## Circular Tracks

Several cars, conveniently numbered 0 to N, are driving in different lanes on a circular track. For i between 0 and N-1, if the driver in car i looks straight ahead, he always sees car i+1. If the driver in car N looks directly at the center of the track, he always sees car 0. What are the possible values of (s,k,N) for which this holds true if the speed of car i is:
1. s+ki?
2. s*(k^i)?
For example, this will work in case 2 if k=2 and N=6. Each car will be progressively 60 degrees farther around the track.

Source: Original.

Solutions were received from Claudio Baiocchi, and John Hewson. Their solutions follow:

From Claudio Baiocchi:

With respect to a polar-coordinates system with origin O at the center of the track, the velocity of each car is the angular speed times the radius of the lane; but the geometric restrictions force the values of angular speeds to be all identical; thus we can start by working with a still picture, and the solution will be given by a rotation of this picture at a constant angular speed.

Let P(j) denote the position of the j-th car; the distances |OP(j)| must increase with j and (possibly watching the picture in a mirror) the line OP(j+1) must form with OP(j) a positive acute angle, say A(j), whose cosinus must be given by |OP(j)|/|OP(j+1)|.

In particular, if we ask for constant ratio between the speeds (which means constant ratio between lane's radius) all the angles A(j) must be equal; the condition on the last car says that the origin O lies on the straight line P(N)P(0); which means that the sum of the angles A(j) is a multiple of pi. Thus the general solution of the problem in case 2 can be described by:

fix any q >= 3; set c=cos(pi/q), k=1/c; and choose N of the form q, 2q, 3q, ...

The case 1 of the problem seems more delicate. We must solve in (s,k,N) the problem:

SUM (j from 0 to N-1) ACOS { (s+jk)/[s+(j+1)k] } = q*pi (q integer)

Let us call F(s,k,N) the left hand member; for any fixed s > 0 one has F(s,0,N)=0 and F(s,infty,N)=N*pi/2; thus we can solve in k the equation with any q with q < N/2.

From John Hewson:
```Call the angle between the radii to the positions of car i and i + 1,  Ai.
For any values of t (an integer), s > 0, and N (greater than a minimum
depending on t):
Case 1.   a value of k can be found such that the N angles A0 to A(N-1) sum
to 180 * t (ie fulfilling the condition that cars 0 and N and the track
centre lie in line).
Case 2.   all the angles Ai are equal to 180*t/N and  k =  sec(180*t)/N

Further explanations and examples.

The radius, Ri, of the track of each car is proportional to its speed.
All the angles Ai remain constant while the cars move.   Car N, car 0 and
the centre of the circular tracks lie in a straight line.   That is A0 + A1
+.......+A(N-1) = 180  * t degrees where t is a positive integer;   for
odd/even t, cars 0 and N are on opposite sides/same side of the centre of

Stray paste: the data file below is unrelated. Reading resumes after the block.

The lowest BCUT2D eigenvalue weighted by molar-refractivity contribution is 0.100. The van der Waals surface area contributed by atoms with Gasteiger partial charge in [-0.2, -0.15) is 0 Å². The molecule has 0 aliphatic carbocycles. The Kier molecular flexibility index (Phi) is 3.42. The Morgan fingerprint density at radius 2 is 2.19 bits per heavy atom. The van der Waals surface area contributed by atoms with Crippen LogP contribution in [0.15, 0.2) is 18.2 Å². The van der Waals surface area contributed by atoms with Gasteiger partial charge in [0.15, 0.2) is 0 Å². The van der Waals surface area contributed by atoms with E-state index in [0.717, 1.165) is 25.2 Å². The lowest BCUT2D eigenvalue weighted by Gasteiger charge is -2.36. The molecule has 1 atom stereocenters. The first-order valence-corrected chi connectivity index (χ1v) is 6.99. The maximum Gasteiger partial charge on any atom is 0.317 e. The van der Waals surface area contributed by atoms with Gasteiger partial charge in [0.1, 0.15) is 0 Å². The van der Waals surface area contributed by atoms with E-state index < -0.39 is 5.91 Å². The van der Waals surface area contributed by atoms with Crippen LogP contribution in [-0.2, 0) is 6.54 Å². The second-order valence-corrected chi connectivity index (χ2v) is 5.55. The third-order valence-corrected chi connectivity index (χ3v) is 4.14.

the tracks.   The straight ahead direction for each car is the direction of
the tangent to the track and that is  (of course) perpendicular to the
radius to the car.   Then cos ( Ai) = Ri/R(i+1).

Case 1.

Cos (Ai) = (s + ki)/(s + k(i + 1)), and  A0 + A1 +.......+A(N-1) = 180  *
t.   The angles Ai depend only on the ratio of s and k and it is convenient
to take s = 1.   For other s, k should be multiplied by s and  the angles
left unchanged.
Ai > A(i + 1), and the larger the value of k the smaller the value of
cos(Ai) and the larger the value of Ai.  The upper limit of Ai is computed
by supposing k to be infinite so that cos(Ai) = (as i increases) 0, 1/2,
2/3, 3/4, 4/5, 5/6, 6/7, etc.   The corresponding values of Ai are 90, 60,
48.19, 41.41, 36.87, 33.56, 31.00, 28.96, 27.27, 25.84, 24.62, 23.56,
22.62, 21.79, 21.04, 20.36, ....... .   The upper limits for the cumulative
sums A0 + A1 + .......... are:    90, 150, 198.19, 239.60, 276.47, 310.02,
341.03, 369.98, 397.25, 423.09, 447.71, 471.27, 493.89, 515.68, 536.71,
557.08, ......... .    The minimum value of N for t = 1, 2, 3 are
respectively 3, 8, 16, these being the positions in the list where the
cumulative sums first exceed 180, 360, 540.

In fact for t = 1, N = 3, s = 1, k = 3.7661, A0 + A1 + A2 = 180.0 where A0
= 77.89, A1 = 56.04, A2 = 46.07.
For t = 1, N =4, s = 1, k = 0.83315, A0 + A1 + A2 + A3 = 180.0 where A0,
A1, A2, A3 = 56.94, 46.57, 40.37, 36.13 respectively.
For all higher values of N and any value of s, k can be determined such
that   A0, A1, A2, ...., A(N-1) sum to 180 degrees.

For t = 2, N = 8, s = 1, k = 9.201, the 8 angles A0, A1, ....... ,A7 sum to
360;   the angles are, in order, 84.37, 58.28, 47.29, 40.83, 36.46, 33.25,
30.76, 28.76.
For t = 2, N = 9, s = 1, k = 2.079, the 9 angles A0, A1, ...... , A8 sum to
360;  the angles are 71.05, 53.35, 44. 54, 39.03, 35.16, 32.25, 29.97,
28.10, 26.55.

Generally for any values of t, s and N (greater than a  minimum depending
on t), there is a value of k such that the N angles, A0 to A(N-1) sum to
180 * t.

Case 2.

cos Ai = s*(k^i)/s*(k^(i + 1)) = 1/k, and, for any t, s and N (greater than
a  minimum depending on t), all the Ai are equal, their common value being
(180 * t)/N =  Ac (say).
For t = 1 the smallest value of N that gives an acceptable value of Ac
(less than 90) is N =  3.   Then Ac = 60, cos Ac = 1/2 and k = 2.
For t = 1, N = 4, Ac = 45, cos 45 = 1/sqr 2, and k = sqr 2.

For t = 2, 3, etc the smallest values of N that give acceptable values of
Ac (less than 90) are N = 5, 7, etc, generally N = 2 * t + 1.

For t = 2, N =  5,  Ac = 72, cos Ac = 0.309, k = 3.236.
For t = 2, N =  6,  Ac = 60, cos Ac =  1/2, k = 2 - the example given in
the puzzle.
For t = 2, N =  7,  Ac = 51.43, cos Ac =0.623, k = 1.605.

Generally for any values of s and t and of N (greater than a minimum
depending on t) Ac = 180 * t/N and k = sec Ac.
```

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